British Airways can trace its origins back to the birth of civil aviation, the pioneering days following World War I. In the 90 years that have passed since the world's first schedule air service on 25 August 1919, air travel has changed beyond all recognition. Each decade saw new developments and challenges, which shaped the path for the future, Take a look at the different eras of air travel, to see how British Airways became the airline it is today.
On 25 August 1919, British Airways' forerunner company, Aircraft Transport and Travel Limited (AT&T), launched the world's first daily international scheduled air service between London and Paris. That initial proving flight, operated by a single-engined de Havilland DH4A biplane taking off from Hounslow Heath, close to its successor company's current Heathrow base, carried a single passenger and cargo that included newspapers, devonshire cream and grouse.
In 1924, Britain's four main fledgling airlines, which had by then evolved into Instone, Handley Page, The Daimler Airway and British Marine Air Navigation Company, merged to form Imperial Airways Limited. By 1925, Imperial Airways was providing services to Paris, Brussels, Basle, Cologne and Zurich.
In the mid 1930s, a handful of smaller UK air transport companies merged to form the original privately-owned British Airways Limited, which became Imperial Airways' principal UK competitor on European routes, operating out of another new airport, Gatwick. Following a government review, Imperial Airways and British Airways were nationalised in 1939 to form British Overseas Airways Corporation (BOAC).
Post-war, BOAC continued to operate longhaul services, apart from routes to South America which were flown by British South American Airways (BSAA). This company was eventually merged back into BOAC in 1949. Continental european and domestic flights were flown by a new airline, British European Airways (BEA).
BOAC and BEA were the principal British operators of scheduled international passenger and cargo services and they preserved Britain's pioneering role in the industry. The 1950s saw the world enter the passenger jet era, led by BOAC, with the Comet 1 flying to Johannesburg in 1952, halving the previous flight time.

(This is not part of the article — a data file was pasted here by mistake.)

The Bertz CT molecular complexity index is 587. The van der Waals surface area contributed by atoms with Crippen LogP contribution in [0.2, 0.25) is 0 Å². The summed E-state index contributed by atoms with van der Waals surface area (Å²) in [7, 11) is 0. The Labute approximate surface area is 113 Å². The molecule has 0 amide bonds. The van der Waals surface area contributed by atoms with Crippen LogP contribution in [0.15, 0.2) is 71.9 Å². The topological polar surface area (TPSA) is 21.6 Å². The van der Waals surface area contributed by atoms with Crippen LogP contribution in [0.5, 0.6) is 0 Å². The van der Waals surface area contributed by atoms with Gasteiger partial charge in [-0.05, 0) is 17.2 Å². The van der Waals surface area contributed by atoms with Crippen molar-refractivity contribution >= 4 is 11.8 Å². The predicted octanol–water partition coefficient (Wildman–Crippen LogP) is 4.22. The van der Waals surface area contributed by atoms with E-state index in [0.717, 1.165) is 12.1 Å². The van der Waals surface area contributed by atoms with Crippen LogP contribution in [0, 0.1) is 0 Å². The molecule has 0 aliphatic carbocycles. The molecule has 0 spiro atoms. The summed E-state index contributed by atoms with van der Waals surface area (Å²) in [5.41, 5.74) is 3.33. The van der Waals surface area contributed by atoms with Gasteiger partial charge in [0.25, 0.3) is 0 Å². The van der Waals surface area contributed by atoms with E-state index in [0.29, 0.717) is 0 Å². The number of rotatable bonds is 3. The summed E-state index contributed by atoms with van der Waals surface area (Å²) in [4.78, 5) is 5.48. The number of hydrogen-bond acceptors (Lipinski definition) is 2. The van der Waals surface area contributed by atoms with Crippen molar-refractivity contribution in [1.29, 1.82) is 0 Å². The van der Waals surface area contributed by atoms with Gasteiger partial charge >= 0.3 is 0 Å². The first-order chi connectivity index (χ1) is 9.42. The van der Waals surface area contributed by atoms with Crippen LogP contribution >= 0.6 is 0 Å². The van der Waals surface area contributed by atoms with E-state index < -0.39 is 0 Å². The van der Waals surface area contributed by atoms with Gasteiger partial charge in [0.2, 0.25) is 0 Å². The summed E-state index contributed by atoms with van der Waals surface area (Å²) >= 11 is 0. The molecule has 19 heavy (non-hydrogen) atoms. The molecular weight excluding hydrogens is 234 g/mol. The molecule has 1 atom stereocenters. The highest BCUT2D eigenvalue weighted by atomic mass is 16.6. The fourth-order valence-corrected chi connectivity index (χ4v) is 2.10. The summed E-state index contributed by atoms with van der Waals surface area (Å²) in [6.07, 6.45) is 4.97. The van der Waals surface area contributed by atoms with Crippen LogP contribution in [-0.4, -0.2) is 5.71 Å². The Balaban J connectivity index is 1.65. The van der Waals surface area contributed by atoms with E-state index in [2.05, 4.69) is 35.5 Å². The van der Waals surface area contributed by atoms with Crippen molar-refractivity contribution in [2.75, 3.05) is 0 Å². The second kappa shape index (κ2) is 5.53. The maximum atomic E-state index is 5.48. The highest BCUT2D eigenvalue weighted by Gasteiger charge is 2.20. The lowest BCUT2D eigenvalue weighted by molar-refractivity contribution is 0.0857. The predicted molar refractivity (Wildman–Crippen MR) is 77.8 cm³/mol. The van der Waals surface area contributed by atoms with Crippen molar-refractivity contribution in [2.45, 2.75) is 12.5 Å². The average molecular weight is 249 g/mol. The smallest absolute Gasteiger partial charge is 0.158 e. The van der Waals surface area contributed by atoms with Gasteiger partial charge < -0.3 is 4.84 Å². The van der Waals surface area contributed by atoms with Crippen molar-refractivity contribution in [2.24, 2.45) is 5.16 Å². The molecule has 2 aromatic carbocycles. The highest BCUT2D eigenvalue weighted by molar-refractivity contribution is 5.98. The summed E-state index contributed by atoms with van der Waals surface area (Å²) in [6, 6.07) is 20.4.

Following the formation of the Air Transport Licensing Board in 1960, other British airlines began to operate competing scheduled services. Eventually several of the smaller domestic airlines, including Cambrian Airways and BKS (later Northeast Airlines) passed into BEA's ownership.
British Caledonian was born in 1970, when the original Caledonian Airways took over British United Airways. Two years later, the businesses of BOAC and BEA were combined under the newly formed British Airways Board, with the separate airlines coming together as British Airways in 1974.
The Civil Aviation Act of 1980 was passed to enable the Government to sell its shares in British Airways. Lord King was appointed Chairman in 1981 and charged by the Secretary of State for Trade to take all necessary steps to restore the company to profitability and prepare it for privatisation.
The 1990s brought the first Gulf War in 1991, much activity in working with other airlines, the sale of Caledonian Airways, and the advent of Codeshare and franchise operations. The airline unveiled its new corporate identity featuring aircraft livery taken from images from around the world.
The British Airways Concorde fleet was finally retired, bringing with it the end of the world’s only supersonic passenger services, which has yet to be replaced. British Airways’ fleet of seven Concordes was dispersed for preservation to different worldwide locations. Lord Marshall of Knightsbridge retired as Chairman of British Airways, and was replaced by Martin Broughton.
The ATA was founded by British Airways Limited in May 1938 and organised by them into an operational unit at the outbreak of the Second World War in September 1939. It was thus a civilian organisation which made an enormous contribution to victory by taking over from service pilots the task of ferrying RAF and RN warplanes from factories to maintenance units and front-line squadrons and back again from the squadrons if damaged or due for overhaul.